Many bathrooms and locker rooms in gyms are now gender neutral. Since gender is fluid, one can choose any bathroom based on the gender of your choice. It would be an affront to my elderly mother’s dignity to see a man using a woman’s toilet. We can’t protect our daughters or grand-daughters. Schools are sued for trying to accommodate trans by letting them use staff bathrooms.
The LGBTQ community has shown itself consistently, to be intolerant.
Singapore is a multicultural society. If you remove all the religious arguments and look at the values and norms of our society, every racial group – Chinese, Malays, Indians (except the Greeks) will agree that sex and marriage is between a man and a woman. It is ludicrous that it has to be debated, or defended, like the world is round. There are some things which are immutable truths however you twist it. And they should not be subject to change based on popular culture propagated by the powerful, rich and famous.
I grew up in a pre-war house with an extended, multi-generational family of great grandmother, grandmother, great aunts, uncles and cousins in a very Taoist household with ancestral altars. Then I spent 10 years in a convent school with Irish nuns. I was raised by an agnostic dad and a Methodist mother. We coexisted. With the gay movement, there is no room for coexistence. There is no wiggle room or compromise. All that matter is what they are entitled to. They violate the very civil rights they fight for. And they have deep pockets and a massive machinery for their cause.
I fear for Singapore seeing what’s happening in America, if 377A is repealed. The ramifications are huge. I fear deep racial and class factions similar to that of liberals and conservatives in America. I fear social unrest from the resentment of the repressed silent majority who have no voice. Because their voice will cost them their jobs, business and friends.
Repealing will offend every cultural sensibility of the masses and create deep divide in the country. It is naive to think if gay sex is legalised, they will live happily ever after and our lives go unchanged. They are unstoppable as it’s never “enough” for them. Singapore has the added complexity of a multi-racial and multi-religious society whose survival hinges on a finely-honed political system that balances economic growth, public welfare and individual rights vs a laissez-faire system. We just need a page from America’s playbook to see how LGBTQ rights have disrupted every facet of society.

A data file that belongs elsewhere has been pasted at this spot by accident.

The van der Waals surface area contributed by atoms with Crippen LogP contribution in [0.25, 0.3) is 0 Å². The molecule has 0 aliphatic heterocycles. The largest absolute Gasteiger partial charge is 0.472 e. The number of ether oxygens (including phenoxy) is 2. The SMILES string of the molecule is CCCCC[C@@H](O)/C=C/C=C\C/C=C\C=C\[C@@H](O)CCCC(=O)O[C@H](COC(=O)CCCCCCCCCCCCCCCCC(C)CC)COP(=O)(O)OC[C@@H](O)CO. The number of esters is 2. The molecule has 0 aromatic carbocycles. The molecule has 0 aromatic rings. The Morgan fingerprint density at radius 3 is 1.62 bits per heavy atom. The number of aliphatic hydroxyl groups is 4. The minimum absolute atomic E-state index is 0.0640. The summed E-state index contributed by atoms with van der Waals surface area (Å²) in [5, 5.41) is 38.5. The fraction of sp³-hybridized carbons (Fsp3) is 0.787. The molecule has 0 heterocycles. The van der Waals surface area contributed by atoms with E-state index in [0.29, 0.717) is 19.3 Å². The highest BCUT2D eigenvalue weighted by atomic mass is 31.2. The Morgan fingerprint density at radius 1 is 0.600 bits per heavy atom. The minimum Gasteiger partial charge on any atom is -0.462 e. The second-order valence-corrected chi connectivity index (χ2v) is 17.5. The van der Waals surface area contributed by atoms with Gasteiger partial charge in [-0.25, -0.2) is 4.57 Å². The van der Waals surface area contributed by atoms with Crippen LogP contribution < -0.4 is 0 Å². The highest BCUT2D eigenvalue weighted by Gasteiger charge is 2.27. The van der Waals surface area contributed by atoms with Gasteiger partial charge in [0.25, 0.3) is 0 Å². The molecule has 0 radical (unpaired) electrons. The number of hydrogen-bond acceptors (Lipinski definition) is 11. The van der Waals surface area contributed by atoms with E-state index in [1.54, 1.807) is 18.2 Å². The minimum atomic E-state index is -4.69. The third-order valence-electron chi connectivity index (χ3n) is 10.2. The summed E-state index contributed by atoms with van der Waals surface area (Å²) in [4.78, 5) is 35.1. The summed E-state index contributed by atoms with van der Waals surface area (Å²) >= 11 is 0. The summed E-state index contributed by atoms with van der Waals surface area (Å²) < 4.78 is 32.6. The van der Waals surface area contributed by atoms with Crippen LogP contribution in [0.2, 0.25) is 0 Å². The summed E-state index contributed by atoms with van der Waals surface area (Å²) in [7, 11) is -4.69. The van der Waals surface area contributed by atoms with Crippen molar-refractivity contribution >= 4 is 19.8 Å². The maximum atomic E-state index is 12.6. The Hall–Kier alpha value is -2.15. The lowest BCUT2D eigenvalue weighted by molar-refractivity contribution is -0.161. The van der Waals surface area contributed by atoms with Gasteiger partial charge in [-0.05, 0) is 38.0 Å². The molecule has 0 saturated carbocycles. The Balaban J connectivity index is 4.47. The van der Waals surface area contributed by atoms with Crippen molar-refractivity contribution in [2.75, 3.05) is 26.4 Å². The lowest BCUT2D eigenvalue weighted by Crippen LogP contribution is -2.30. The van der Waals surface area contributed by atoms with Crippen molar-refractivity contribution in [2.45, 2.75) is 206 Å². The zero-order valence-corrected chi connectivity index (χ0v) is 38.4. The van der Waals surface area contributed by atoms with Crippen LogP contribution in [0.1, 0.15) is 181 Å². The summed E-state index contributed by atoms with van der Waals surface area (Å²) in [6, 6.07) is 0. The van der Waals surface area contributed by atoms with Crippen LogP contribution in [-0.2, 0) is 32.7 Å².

There can be no turning back because it’s now a cultural phenomenon, a wave so big it can’t be contained. In a city with almost six million people compressed in about 720 sq km, the stakes are even higher as there is no room for error.
The government has been chosen by the people to lead the country, to maintain unity, protect their economic interest and peace and prosperity. Therefore, it cannot be persuaded or coerced by the rhetoric of the elitist, which has created an issue overnight. So, before the government considers repealing 377A, I appeal to all concerned, to consider the risk and heavy cost to our nation – our hard-earned order and stability.
Kalynn is a Singaporean currently living in the US.